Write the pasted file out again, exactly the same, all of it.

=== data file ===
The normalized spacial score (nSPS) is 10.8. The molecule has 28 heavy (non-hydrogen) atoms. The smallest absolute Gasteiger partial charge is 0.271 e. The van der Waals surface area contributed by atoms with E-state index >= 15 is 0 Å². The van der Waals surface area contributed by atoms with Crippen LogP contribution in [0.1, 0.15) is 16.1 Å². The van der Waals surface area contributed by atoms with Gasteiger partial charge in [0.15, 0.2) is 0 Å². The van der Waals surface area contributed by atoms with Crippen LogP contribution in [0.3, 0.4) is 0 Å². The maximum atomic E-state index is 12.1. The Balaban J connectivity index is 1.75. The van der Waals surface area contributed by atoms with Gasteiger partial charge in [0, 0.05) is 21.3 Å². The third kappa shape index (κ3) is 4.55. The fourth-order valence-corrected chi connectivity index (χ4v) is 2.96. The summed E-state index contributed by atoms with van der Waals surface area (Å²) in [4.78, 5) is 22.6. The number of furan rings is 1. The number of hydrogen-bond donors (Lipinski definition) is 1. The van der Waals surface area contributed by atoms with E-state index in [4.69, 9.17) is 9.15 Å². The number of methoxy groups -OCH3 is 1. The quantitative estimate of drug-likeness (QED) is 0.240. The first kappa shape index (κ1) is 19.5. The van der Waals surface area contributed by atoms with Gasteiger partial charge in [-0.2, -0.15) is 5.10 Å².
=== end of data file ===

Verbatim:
The normalized spacial score (nSPS) is 10.8. The molecule has 28 heavy (non-hydrogen) atoms. The smallest absolute Gasteiger partial charge is 0.271 e. The van der Waals surface area contributed by atoms with E-state index >= 15 is 0 Å². The van der Waals surface area contributed by atoms with Crippen LogP contribution in [0.1, 0.15) is 16.1 Å². The van der Waals surface area contributed by atoms with Gasteiger partial charge in [0.15, 0.2) is 0 Å². The van der Waals surface area contributed by atoms with Crippen LogP contribution in [0.3, 0.4) is 0 Å². The maximum atomic E-state index is 12.1. The Balaban J connectivity index is 1.75. The van der Waals surface area contributed by atoms with Gasteiger partial charge in [0, 0.05) is 21.3 Å². The third kappa shape index (κ3) is 4.55. The fourth-order valence-corrected chi connectivity index (χ4v) is 2.96. The summed E-state index contributed by atoms with van der Waals surface area (Å²) in [4.78, 5) is 22.6. The number of furan rings is 1. The number of hydrogen-bond donors (Lipinski definition) is 1. The van der Waals surface area contributed by atoms with E-state index in [4.69, 9.17) is 9.15 Å². The number of methoxy groups -OCH3 is 1. The quantitative estimate of drug-likeness (QED) is 0.240. The first kappa shape index (κ1) is 19.5. The van der Waals surface area contributed by atoms with Gasteiger partial charge in [-0.2, -0.15) is 5.10 Å².